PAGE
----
Private financial sector (strategy, management, compliance, legal, governmental and international affairs, etc)

Legal practice specialising in the above mentioned activities

Government and governmental agencies (policy makers from treasuries, ministries of economy/finance/justice, foreign office, etc.)

Central banks (management, legal, regulation and oversight, international affairs, etc.)

International organisation and EU organs and agencies (policy makers, strategy, legal, international affairs, etc.)

Non-governmental organisations and advocacy groups active in the field of international financial markets

Students interested in any of the above, or pursuing a masters programme related to financial markets

The course is a good match with LL206 International Financial Law, which concerns the commercial law side of financial markets, together the courses provide for the full picture of financial markets law and regulation. However, participation in LL206 is not a formal prerequisite for taking LL207.

Comparative Human Rights

This course offers an introduction to comparative human and constitutional rights law. The first part introduces the students to the structure and basic doctrines of human rights law and to the nature and methodology of comparative law. The following parts cover a range of important and controversial issues in human rights law: abortion; euthanasia and physician-assisted suicide; “deviant” sexual practices; gay marriage; religion in the public sphere; hate speech and denial of the Holocaust; obscenity and blasphemy; socio-economic rights; terrorism and human rights. These topics are approached by studying and comparing judgments from various influential courts all over the world, including the U.S. Supreme Court, the Canadian Supreme Court, the South African Constitutional Court, the European Court of Human Rights, the U.K. Supreme Court, and the German Federal Constitutional Court. The courts’ decisions serve as a springboard for a critical discussion of the respective rights issue.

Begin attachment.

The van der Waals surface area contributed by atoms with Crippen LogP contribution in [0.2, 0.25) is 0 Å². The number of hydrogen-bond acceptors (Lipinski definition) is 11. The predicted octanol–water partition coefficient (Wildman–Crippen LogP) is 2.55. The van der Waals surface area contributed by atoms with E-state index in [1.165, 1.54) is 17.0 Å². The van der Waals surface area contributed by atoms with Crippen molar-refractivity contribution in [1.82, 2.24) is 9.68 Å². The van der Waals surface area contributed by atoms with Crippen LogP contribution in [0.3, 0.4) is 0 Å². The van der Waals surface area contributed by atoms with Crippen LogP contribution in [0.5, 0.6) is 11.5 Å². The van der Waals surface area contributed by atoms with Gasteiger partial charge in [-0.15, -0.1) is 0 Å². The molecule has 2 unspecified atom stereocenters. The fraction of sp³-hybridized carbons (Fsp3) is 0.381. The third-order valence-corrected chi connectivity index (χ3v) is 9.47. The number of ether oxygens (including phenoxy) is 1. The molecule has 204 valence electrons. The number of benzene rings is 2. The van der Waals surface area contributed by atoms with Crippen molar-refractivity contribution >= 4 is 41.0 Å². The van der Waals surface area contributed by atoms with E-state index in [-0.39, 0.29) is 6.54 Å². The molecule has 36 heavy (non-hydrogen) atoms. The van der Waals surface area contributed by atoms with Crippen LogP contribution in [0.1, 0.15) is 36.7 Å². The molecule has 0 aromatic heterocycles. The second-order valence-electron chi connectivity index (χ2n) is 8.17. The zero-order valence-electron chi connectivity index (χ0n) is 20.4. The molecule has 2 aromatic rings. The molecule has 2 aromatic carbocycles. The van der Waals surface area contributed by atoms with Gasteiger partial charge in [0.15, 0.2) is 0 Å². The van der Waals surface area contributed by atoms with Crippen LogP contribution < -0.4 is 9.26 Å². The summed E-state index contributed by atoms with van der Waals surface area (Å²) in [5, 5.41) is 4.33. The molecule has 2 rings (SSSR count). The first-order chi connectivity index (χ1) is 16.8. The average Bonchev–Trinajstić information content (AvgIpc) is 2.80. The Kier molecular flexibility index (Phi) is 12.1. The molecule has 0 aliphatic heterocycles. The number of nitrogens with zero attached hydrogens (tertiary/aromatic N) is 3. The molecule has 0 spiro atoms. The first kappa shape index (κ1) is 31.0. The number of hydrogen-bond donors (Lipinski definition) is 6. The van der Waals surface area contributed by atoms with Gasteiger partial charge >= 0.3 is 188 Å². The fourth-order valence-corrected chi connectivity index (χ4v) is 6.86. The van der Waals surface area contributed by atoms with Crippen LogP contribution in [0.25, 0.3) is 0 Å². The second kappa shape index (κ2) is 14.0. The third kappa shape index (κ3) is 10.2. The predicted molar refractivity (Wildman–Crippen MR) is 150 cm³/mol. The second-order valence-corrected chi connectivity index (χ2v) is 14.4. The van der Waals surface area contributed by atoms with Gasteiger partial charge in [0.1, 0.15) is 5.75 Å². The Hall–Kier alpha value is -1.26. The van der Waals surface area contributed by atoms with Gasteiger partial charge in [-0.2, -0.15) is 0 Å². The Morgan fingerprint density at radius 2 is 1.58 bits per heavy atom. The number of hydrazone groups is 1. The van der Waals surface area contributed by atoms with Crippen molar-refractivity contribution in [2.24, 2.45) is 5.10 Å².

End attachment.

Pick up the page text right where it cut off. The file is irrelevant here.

Course structure

  • Introduction